After the last visit, we realized two things: the food is irredeemable, and we have to set aside time to consume it twice a year.

Let me put it another way: my wife works extraordinarily hard. Unless a stick of dynamite is placed under her chair she will work without cease on the matters that concern the hospital system, clarifying and perfecting. Now and then it is my duty as a husband to string ropes around her and lift her out of her thick work cocoon.

Her joy in life is tennis. She’s pretty good, too. We decided last year that we would go to the Abu Nidal Tennis Centre - okay, Rafael Nadal Tennis Center at strategic times: when the winter had truly set in, and when the winter had become too much.

Of course you ask, concerned and compassionate souls that you are: what does your GH get out of this?

Indolent languorous reading with proximity to sand and water.

You know I love the cruise ship Caribbean experience. Yes, it’s a cliche. Yes, it’s a rote banal sequence of indulgences. The morning buffet. The deck chair by the pool. The blaring sun. The afternoon buffet. The tender to the shore, the white sand and beautiful blue ocean. So it’s a cliche! So? I love two things in life: walking around a dense city, and The Beach. The resort is the terrestrial equivalent of the cruise ship. It is fantastically beautiful. When we went there last March I knew: oh yes, oh yes. This is the place.

This is the place.

Two months ago I made the reservations; a few weeks before I started assembling the books and media for the plane, because that’s an important part of the Travel Experience. These things were hammered into place long ago: there must be Perry Mason on the plane! The electronics bag must have all the necessary cords. I’m the sort of fellow who, a fortnight before a trip, makes sure the bag has the one cord that powers the emergency battery pack, and tests it to make sure it hasn’t gone sour. As cords sometimes do. Well, rarely.


What if - and bear with me here - you’re bouncing through a rutted road in the jungle, and your phone dies?

You might say: A) probably won’t happen because you can run your phone off the USB on the plane, right? So you’ll be charged. Also B) use the emergency battery, no big deal. But what if the cord is sour, and you can’t recharge?

I game this out as a pastime, and also I know it’s not going to happen, and I also know that there’s virtually no downside if it does, because the chances we will be waylaid en route by bandits is quite low. The Mexican government does not want tourists to think they will be stopped on the rutted twisted roads to the distant resorts. The cartels know it’s bad for business. But what of the cowboys, the unaffiliated youngbloods looking to make a name and a quick strike? You think: well, if we’re waylaid and robbed and shot, there will probably be reprisals, so there’s that.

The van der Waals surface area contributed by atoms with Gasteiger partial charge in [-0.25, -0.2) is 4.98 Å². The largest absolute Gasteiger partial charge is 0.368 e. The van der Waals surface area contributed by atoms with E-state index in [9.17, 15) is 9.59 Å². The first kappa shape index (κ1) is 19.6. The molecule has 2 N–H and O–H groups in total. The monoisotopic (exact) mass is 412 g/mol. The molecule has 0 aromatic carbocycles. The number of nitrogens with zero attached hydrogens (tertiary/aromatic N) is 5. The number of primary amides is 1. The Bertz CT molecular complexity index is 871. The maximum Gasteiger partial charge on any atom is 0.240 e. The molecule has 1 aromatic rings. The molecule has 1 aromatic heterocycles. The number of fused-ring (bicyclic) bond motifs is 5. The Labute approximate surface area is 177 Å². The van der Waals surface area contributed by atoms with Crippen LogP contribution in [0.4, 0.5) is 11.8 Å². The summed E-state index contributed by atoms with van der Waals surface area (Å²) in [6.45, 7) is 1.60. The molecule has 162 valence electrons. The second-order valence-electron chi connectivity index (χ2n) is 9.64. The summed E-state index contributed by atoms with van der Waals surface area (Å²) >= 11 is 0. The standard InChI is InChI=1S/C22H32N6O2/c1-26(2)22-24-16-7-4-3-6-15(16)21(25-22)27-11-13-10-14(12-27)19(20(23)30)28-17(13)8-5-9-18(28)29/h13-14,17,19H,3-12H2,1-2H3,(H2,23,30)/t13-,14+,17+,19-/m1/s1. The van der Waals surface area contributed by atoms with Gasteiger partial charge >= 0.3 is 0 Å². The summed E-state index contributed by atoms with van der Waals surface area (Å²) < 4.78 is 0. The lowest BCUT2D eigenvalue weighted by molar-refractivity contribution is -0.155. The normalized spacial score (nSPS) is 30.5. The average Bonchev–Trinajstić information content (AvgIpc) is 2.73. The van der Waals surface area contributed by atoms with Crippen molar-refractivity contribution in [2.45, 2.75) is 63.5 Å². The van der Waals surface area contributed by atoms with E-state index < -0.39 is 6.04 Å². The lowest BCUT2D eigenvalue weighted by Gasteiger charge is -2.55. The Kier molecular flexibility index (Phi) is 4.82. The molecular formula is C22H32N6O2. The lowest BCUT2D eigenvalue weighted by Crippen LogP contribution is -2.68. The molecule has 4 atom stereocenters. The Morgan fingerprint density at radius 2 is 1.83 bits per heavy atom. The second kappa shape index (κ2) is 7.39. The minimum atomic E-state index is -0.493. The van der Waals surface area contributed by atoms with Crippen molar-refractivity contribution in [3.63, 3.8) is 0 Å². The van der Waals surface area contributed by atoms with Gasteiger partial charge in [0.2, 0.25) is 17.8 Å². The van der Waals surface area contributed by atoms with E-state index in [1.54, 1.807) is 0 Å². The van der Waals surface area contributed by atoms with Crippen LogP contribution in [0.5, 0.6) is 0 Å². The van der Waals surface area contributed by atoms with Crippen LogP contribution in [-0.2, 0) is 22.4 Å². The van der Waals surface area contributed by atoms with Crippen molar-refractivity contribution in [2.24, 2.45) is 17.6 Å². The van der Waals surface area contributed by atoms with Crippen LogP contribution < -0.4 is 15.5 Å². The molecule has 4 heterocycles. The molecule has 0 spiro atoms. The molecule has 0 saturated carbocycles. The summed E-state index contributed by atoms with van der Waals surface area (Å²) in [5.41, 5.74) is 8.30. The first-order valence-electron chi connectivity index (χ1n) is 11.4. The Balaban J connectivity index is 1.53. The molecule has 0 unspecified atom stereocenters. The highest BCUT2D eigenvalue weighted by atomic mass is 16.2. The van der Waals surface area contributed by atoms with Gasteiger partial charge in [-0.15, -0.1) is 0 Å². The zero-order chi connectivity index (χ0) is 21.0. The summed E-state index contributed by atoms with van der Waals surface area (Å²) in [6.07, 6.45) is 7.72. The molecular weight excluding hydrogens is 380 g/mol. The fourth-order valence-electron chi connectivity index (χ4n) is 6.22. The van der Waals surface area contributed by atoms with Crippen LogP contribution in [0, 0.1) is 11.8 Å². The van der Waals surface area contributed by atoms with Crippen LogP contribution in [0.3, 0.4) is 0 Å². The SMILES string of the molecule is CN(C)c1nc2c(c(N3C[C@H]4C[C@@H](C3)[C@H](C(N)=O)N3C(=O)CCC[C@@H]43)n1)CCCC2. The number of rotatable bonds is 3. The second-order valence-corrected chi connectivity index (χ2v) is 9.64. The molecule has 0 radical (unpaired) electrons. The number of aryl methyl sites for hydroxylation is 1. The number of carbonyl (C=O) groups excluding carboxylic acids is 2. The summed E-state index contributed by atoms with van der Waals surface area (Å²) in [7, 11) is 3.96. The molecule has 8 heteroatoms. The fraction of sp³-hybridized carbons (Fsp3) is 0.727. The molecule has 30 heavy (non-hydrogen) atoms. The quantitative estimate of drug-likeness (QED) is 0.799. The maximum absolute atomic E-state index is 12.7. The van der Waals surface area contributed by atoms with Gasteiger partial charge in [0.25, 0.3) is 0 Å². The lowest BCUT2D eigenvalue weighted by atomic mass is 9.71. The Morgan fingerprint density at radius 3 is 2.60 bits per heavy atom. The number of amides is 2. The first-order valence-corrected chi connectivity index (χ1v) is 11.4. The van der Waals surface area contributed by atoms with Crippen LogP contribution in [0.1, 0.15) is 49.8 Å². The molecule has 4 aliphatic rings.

But really, there’s almost no work involved in making sure you’ll have power to text the details of your jungle death, so yes, why not?

All of this presumes you’ll make the plane to get there, which is a question because I’m not in total control. Must convince wife to get up super ultra early, because we are leaving on Thanksgiving Day. So there is no relaxation possible until we are at the gate. I leave it at that. I will take this up if we get to the gate in time. IF.

6:20 AM

Here’s the line:

It’s a bit deceiving. The direction you want is the opposite direction everyone’s facing. You’re looking at the line to get into the parking ramp lobby. This line makes a U turn and becomes the line that goes to the security lines.

It moved with surprising speed, thanks to the dog. They had a sniffer dog run the security line, and that meant no one had to take off shoes or remove their electronics or any of that nonsense. DOG SEES ALL, KNOWS ALL. It makes you a big peeved they don’t have DOG all the time.

Everyone has to walk past the sniffer dog in pairs. The man is commanding us over ad over again to walk together in pairs to the end, walk together in pairs to the end. Everyone hears it 20 times by the time they get up to the sniffer-dog lane, and half the people are still confused when they get there.

Now we're waiting.

Now to board.











Cancun is not an ancient place. It was founded in 1970. The resorts tower over the small streets. Newer ones come along every so often and the older ones slide a bit down the chain.

The big resorts give way to ordinary street scenes, more interesting than the giant walled structures. Wonderfully garish underpasses:

Blocks of decay:

These are all stills from the video I shot. Under construction, perhaps:

So . . . you drive your car through the portal into the building?

Drop in for a quick, cheap prognosis:

That's how you sell tires:

The Mexican street gives you an excellent lesson in the power of paint.

It was something, once:

No, there's not roosters fighting here. Cocktails.

Even the ruin is interesting.

From the safety of the van, of course.



Tomorrow: The difficulties of ease.




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